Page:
Fashion in the 1990s was a mixture of styles and represented a casual “anti-fashion” theme where items of clothing became simpler but were mixed and matched with all kinds of colors, patterns, fabrics and accessories. The Grunge and BritPop movement was hugely influential, popularized by bands such as Nirvana, Hole and Oasis. Rave music also affected the dress code around this time with an array of faddish wonders and garish neon colors. The ’90s era is known for its “anything goes” style, whereby garments from a charity shop could easily be put together to make an outfit.


Laced-edged, baby-doll dresses with Peter Pan collars were all the rage, copying the look from Courtney Love of the alternative American rock band, Hole, and her contemporary, Kat Bjelland from Babes In Toyland. Love would purchase clothes at thrift shops to get the Grunge look she was going for, which today is still indicative of the ’90s dress code. These dresses would commonly be worn with Dr. Marten Boots and a flannel lumberjack shirt.


“Rave” style featured large, baggy pants. “Parachute pants,” originating in the 1970s, became a popular choice for women two decades later. Stars such as MC Hammer brought them into the limelight by wearing them in ’90s music videos, such as for “U Can’t Touch This.” Bright and garish colors were popular, such as neon yellow, green and pink.


Gothic clothing was also popular during the ’90s and continues to evolve today. Women would typically wear all black, crushed velvet, figure-hugging gowns, floor-length Victorian skirts, blazers or long flowing overcoats. Colors were few and of specific shades: blood or wine red, bottle or emerald green and a deep shade of purple. These outfits were worn with high-heeled fetish shoes or big boots such as New Rocks or Dr. Martens.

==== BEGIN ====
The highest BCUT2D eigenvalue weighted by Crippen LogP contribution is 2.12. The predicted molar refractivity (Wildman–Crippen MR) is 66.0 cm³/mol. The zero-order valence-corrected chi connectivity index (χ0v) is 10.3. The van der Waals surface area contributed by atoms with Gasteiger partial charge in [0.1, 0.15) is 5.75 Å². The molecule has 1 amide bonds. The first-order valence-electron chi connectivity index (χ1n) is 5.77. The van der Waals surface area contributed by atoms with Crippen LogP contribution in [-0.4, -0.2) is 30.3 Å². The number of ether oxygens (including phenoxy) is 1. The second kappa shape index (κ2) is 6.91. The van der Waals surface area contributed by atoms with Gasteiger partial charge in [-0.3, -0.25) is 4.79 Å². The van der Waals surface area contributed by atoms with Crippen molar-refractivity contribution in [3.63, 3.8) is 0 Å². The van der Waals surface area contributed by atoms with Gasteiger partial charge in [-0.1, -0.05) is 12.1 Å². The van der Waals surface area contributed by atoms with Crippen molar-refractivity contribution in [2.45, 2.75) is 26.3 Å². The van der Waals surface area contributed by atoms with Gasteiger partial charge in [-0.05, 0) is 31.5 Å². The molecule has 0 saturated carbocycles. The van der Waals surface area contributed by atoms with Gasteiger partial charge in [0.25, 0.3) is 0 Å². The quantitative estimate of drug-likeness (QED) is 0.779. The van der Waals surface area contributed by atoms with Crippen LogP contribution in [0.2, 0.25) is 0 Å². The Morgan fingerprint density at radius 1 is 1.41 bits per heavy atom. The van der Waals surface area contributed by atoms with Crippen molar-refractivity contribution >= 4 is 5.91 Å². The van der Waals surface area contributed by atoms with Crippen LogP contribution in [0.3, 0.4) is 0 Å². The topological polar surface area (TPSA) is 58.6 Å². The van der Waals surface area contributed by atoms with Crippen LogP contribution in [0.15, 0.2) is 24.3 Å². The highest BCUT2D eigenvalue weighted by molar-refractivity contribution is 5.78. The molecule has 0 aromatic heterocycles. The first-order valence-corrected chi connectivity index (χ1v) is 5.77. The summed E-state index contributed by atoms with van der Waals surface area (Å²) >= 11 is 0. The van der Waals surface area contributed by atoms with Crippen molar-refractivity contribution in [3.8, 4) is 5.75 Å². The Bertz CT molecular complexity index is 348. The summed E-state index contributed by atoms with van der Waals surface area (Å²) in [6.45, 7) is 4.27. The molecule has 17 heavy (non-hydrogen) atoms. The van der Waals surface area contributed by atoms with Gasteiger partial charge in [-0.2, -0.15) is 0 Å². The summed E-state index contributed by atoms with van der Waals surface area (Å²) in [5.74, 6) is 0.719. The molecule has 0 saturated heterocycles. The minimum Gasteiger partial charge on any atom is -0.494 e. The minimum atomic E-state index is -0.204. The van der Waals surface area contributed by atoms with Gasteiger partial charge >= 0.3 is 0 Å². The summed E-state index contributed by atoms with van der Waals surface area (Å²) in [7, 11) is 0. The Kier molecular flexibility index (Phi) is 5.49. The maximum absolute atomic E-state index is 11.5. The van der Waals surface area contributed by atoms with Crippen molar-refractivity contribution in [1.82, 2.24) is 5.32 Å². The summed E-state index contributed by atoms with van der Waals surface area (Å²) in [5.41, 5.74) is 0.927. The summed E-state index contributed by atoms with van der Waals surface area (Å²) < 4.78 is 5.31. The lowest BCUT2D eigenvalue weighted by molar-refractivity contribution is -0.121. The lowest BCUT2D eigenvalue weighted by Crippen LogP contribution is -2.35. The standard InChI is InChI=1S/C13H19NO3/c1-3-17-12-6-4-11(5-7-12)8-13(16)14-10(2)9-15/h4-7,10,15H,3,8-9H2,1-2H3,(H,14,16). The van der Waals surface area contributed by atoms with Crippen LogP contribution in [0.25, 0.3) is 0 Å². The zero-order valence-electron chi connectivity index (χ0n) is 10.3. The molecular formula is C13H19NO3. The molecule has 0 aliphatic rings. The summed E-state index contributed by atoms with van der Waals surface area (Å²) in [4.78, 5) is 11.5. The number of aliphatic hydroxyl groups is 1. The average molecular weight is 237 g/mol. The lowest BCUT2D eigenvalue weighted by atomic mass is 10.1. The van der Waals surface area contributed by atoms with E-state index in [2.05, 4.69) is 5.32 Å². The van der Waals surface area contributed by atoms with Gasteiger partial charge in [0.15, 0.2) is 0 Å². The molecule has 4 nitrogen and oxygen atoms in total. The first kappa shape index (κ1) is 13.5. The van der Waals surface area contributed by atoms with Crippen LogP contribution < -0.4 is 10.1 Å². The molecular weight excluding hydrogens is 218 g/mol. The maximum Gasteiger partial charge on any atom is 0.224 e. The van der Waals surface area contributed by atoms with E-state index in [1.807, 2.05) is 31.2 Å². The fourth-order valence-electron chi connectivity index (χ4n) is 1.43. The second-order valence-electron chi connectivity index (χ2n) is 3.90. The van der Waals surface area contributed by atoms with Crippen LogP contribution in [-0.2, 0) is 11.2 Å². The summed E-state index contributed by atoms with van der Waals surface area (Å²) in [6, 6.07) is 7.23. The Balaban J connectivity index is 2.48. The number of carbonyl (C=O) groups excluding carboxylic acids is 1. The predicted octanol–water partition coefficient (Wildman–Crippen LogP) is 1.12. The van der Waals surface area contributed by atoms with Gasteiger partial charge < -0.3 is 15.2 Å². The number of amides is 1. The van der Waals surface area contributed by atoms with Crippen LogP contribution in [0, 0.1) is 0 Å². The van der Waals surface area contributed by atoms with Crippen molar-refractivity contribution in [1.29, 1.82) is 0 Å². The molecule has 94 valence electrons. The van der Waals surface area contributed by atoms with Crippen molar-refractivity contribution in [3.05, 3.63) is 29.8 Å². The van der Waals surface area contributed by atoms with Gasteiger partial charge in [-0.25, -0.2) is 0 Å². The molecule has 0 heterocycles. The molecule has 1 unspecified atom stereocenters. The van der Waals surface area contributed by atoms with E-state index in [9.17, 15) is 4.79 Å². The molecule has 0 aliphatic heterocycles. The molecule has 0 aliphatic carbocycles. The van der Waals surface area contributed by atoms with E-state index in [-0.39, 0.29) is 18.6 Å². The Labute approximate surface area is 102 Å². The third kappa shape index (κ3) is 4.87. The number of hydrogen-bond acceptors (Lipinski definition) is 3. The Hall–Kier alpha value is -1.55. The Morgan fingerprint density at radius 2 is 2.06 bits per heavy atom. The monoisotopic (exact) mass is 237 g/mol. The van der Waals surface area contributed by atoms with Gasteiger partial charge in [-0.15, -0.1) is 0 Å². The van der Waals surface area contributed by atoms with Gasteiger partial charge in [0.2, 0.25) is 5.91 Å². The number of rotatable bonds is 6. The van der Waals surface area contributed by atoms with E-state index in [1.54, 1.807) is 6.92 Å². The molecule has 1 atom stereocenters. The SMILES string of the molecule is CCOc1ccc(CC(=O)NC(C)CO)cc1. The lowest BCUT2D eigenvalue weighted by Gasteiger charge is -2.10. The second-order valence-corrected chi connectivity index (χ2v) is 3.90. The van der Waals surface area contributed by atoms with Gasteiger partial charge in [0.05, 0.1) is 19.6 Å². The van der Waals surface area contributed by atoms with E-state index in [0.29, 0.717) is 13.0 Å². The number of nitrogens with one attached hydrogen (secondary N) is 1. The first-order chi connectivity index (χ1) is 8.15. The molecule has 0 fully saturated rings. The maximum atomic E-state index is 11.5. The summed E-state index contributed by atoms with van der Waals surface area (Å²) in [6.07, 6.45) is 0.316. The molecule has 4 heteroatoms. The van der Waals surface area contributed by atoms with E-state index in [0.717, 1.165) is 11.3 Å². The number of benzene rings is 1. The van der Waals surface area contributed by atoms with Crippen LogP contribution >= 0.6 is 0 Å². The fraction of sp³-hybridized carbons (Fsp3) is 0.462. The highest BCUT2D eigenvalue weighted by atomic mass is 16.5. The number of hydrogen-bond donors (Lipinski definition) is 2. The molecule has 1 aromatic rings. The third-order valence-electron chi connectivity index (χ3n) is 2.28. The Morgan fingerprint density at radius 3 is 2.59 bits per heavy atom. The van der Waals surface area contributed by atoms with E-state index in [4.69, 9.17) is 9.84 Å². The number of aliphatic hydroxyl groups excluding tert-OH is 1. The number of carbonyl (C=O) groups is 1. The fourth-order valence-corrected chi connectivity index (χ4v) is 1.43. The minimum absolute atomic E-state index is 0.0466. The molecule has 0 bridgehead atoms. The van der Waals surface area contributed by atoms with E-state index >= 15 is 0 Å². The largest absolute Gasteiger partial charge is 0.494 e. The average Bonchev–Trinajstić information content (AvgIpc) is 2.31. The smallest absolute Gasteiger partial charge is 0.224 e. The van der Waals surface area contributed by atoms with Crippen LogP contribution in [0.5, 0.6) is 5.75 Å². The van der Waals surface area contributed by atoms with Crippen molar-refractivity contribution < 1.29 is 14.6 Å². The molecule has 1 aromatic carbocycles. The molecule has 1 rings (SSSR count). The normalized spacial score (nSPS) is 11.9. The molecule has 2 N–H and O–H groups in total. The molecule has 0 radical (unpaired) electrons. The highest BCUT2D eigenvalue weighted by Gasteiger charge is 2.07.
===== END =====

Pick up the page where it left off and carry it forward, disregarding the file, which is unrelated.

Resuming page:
Hip Hop

Hip-Hop music influenced many people during the ’80s and became even more popular through the ’90s. Very baggy trousers were worn by men and women, as were baseball caps and shirts buttoned only at the top button. Some women preferred to make their interpretation of the street look more feminine by contrasting the baggy pants with tight crop-tops which revealed the midriff and gave them more shape. This look was sported by the likes of Lauryn Hill, Aaliyah and the group TLC.